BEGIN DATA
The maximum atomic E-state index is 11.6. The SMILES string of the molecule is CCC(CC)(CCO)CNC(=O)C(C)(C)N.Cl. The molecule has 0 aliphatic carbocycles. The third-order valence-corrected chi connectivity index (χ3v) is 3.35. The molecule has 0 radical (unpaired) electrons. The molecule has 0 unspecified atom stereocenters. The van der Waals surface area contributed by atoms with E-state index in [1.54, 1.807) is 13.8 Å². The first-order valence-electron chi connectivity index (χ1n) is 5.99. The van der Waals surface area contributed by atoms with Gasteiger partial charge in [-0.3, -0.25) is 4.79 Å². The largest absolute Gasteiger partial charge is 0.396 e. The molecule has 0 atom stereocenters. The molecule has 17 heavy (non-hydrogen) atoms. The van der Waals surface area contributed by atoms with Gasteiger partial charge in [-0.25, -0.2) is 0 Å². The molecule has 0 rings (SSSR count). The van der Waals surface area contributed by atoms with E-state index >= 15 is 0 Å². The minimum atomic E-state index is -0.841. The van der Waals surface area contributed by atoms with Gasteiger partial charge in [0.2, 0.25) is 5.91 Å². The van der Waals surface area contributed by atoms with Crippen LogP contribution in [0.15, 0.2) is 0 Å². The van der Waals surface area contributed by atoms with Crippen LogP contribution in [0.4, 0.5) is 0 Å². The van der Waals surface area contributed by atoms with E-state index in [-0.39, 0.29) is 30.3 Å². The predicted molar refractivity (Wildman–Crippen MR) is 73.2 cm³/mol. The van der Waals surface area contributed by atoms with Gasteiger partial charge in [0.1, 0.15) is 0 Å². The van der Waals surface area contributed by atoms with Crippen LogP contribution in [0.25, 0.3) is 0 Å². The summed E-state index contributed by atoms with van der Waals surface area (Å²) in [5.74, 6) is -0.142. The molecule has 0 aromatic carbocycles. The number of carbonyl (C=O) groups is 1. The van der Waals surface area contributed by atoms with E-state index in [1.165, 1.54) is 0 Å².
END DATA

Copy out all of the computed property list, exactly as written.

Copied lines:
The maximum atomic E-state index is 11.6. The SMILES string of the molecule is CCC(CC)(CCO)CNC(=O)C(C)(C)N.Cl. The molecule has 0 aliphatic carbocycles. The third-order valence-corrected chi connectivity index (χ3v) is 3.35. The molecule has 0 radical (unpaired) electrons. The molecule has 0 unspecified atom stereocenters. The van der Waals surface area contributed by atoms with E-state index in [1.54, 1.807) is 13.8 Å². The first-order valence-electron chi connectivity index (χ1n) is 5.99. The van der Waals surface area contributed by atoms with Gasteiger partial charge in [-0.3, -0.25) is 4.79 Å². The largest absolute Gasteiger partial charge is 0.396 e. The molecule has 0 atom stereocenters. The molecule has 17 heavy (non-hydrogen) atoms. The van der Waals surface area contributed by atoms with Gasteiger partial charge in [-0.25, -0.2) is 0 Å². The molecule has 0 rings (SSSR count). The van der Waals surface area contributed by atoms with E-state index >= 15 is 0 Å². The minimum atomic E-state index is -0.841. The van der Waals surface area contributed by atoms with Gasteiger partial charge in [0.2, 0.25) is 5.91 Å². The van der Waals surface area contributed by atoms with Crippen LogP contribution in [0.15, 0.2) is 0 Å². The van der Waals surface area contributed by atoms with Crippen LogP contribution in [0.4, 0.5) is 0 Å². The van der Waals surface area contributed by atoms with E-state index in [-0.39, 0.29) is 30.3 Å². The predicted molar refractivity (Wildman–Crippen MR) is 73.2 cm³/mol. The van der Waals surface area contributed by atoms with Gasteiger partial charge in [0.1, 0.15) is 0 Å². The van der Waals surface area contributed by atoms with Crippen LogP contribution in [0.25, 0.3) is 0 Å². The summed E-state index contributed by atoms with van der Waals surface area (Å²) in [5.74, 6) is -0.142. The molecule has 0 aromatic carbocycles. The number of carbonyl (C=O) groups is 1. The van der Waals surface area contributed by atoms with E-state index in [1.165, 1.54) is 0 Å².